He is survived by his daughter, Lorraine (Warren) Odom of Rio Rancho, NM; sons, James (Ashley) Vernon of Roswell, NM, and Robby Vernon of Oklahoma City, OK. Olin Ralph is also survived by eight grandchildren, Tommy Tigert of Charlottesville, VA, Aaron Odom of Albuquerque, NM, Addison Vernon of Oklahoma City, OK, Ava Vernon of Roswell, NM, Lauryn Vernon of Roswell, NM, Blakely Vernon of Roswell, NM, Abby Vernon-Pena of Oklahoma City, OK, Christopher Armstrong of Antioch, CA, and two great-grandchildren.
We would like to thank Louane Soliz, Leah Higgins, Patricia Gonzalez, Kyra Franco, and Karla Mendez for the home care they gave Dad for the last three years and also the nurses at Brookdale and Sunset Villa for the care they gave our father.
The family would like memorial contributions made in his honor to New Mexico Children’s Home in Portales, NM.
Arrangements are under the personal care of LaGrone Funeral Chapel. Online condolences may be made at lagronefuneralchapels.com.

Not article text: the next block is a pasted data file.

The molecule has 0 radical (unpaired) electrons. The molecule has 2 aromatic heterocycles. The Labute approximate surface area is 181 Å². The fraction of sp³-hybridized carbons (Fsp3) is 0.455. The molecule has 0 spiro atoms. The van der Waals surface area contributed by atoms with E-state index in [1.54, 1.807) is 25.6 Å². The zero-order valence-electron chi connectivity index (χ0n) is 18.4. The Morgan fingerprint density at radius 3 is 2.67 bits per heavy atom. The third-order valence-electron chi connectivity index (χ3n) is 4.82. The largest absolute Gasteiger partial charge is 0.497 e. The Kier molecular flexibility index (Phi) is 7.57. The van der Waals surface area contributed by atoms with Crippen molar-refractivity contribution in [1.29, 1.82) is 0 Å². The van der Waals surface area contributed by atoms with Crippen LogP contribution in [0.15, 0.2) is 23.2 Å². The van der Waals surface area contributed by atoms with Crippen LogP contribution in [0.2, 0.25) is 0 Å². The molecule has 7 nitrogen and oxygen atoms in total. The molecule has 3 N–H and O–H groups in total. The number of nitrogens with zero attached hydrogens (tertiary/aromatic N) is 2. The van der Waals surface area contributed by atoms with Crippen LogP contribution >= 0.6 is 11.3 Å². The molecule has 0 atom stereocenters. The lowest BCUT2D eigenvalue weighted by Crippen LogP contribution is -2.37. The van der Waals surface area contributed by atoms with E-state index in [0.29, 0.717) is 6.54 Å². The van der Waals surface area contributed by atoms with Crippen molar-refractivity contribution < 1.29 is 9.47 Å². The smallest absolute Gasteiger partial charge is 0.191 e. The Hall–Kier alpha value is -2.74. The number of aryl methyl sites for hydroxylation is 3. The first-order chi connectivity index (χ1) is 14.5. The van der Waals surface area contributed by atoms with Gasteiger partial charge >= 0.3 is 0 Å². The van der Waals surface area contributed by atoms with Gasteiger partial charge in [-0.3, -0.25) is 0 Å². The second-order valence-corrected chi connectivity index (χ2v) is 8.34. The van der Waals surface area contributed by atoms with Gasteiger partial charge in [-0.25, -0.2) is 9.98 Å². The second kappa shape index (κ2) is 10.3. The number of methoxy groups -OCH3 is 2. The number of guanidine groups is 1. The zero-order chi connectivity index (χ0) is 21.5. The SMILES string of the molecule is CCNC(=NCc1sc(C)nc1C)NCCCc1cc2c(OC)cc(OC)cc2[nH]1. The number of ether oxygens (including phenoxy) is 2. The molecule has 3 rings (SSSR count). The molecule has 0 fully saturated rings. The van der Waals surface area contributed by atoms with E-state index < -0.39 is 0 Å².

Robert Gibson


Robert Gibson, 62, passed away peacefully surrounded by his loving family on Thursday, June 29, 2017, in Roswell, NM. Viewing will be at Anderson-Bethany Funeral Home on Saturday, July 1, 2017, from 8 a.m. to 5 p.m. Eulogy will be recited on Sunday, July 2, 2017, at 6 p.m. at Church On The Move. Funeral service will be at Church On The Move on Monday, July 3, 2017, at 1 p.m., followed by burial at General Douglas L. McBride Cemetery. A tribute of Robert’s life may be found at andersonbethany.com where you may leave memories and expressions of sympathy for his family.